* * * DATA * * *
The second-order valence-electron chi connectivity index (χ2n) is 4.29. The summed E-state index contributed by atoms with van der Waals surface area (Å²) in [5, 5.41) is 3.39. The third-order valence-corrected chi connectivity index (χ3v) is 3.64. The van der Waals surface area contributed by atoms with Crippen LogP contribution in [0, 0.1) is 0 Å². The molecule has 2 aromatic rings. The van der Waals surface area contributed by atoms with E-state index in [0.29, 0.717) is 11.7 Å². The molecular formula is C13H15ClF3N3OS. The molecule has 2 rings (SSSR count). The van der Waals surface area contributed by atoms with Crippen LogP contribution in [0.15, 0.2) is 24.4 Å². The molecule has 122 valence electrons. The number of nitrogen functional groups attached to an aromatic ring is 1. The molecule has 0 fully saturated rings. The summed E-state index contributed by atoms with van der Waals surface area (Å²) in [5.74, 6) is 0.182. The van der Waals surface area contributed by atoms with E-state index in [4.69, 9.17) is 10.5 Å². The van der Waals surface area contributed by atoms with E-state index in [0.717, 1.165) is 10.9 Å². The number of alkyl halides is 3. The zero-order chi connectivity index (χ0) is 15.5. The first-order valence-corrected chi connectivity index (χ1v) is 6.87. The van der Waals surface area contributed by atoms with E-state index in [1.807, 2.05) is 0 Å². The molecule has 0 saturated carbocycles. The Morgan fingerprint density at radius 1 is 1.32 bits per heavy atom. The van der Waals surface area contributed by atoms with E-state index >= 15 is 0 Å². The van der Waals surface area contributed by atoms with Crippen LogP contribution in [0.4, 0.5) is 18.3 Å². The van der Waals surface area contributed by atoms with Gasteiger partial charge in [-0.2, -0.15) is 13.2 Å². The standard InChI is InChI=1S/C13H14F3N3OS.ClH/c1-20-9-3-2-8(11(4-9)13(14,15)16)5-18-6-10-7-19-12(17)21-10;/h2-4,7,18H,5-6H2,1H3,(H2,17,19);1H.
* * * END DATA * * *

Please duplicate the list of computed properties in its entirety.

The second-order valence-electron chi connectivity index (χ2n) is 4.29. The summed E-state index contributed by atoms with van der Waals surface area (Å²) in [5, 5.41) is 3.39. The third-order valence-corrected chi connectivity index (χ3v) is 3.64. The van der Waals surface area contributed by atoms with Crippen LogP contribution in [0, 0.1) is 0 Å². The molecule has 2 aromatic rings. The van der Waals surface area contributed by atoms with E-state index in [0.29, 0.717) is 11.7 Å². The molecular formula is C13H15ClF3N3OS. The molecule has 2 rings (SSSR count). The van der Waals surface area contributed by atoms with Crippen LogP contribution in [0.15, 0.2) is 24.4 Å². The molecule has 122 valence electrons. The number of nitrogen functional groups attached to an aromatic ring is 1. The molecule has 0 fully saturated rings. The summed E-state index contributed by atoms with van der Waals surface area (Å²) in [5.74, 6) is 0.182. The van der Waals surface area contributed by atoms with E-state index in [4.69, 9.17) is 10.5 Å². The van der Waals surface area contributed by atoms with E-state index in [0.717, 1.165) is 10.9 Å². The number of alkyl halides is 3. The zero-order chi connectivity index (χ0) is 15.5. The first-order valence-corrected chi connectivity index (χ1v) is 6.87. The van der Waals surface area contributed by atoms with E-state index in [1.807, 2.05) is 0 Å². The molecule has 0 saturated carbocycles. The Morgan fingerprint density at radius 1 is 1.32 bits per heavy atom. The van der Waals surface area contributed by atoms with E-state index >= 15 is 0 Å². The van der Waals surface area contributed by atoms with Crippen LogP contribution in [0.4, 0.5) is 18.3 Å². The van der Waals surface area contributed by atoms with Gasteiger partial charge in [-0.2, -0.15) is 13.2 Å². The standard InChI is InChI=1S/C13H14F3N3OS.ClH/c1-20-9-3-2-8(11(4-9)13(14,15)16)5-18-6-10-7-19-12(17)21-10;/h2-4,7,18H,5-6H2,1H3,(H2,17,19);1H.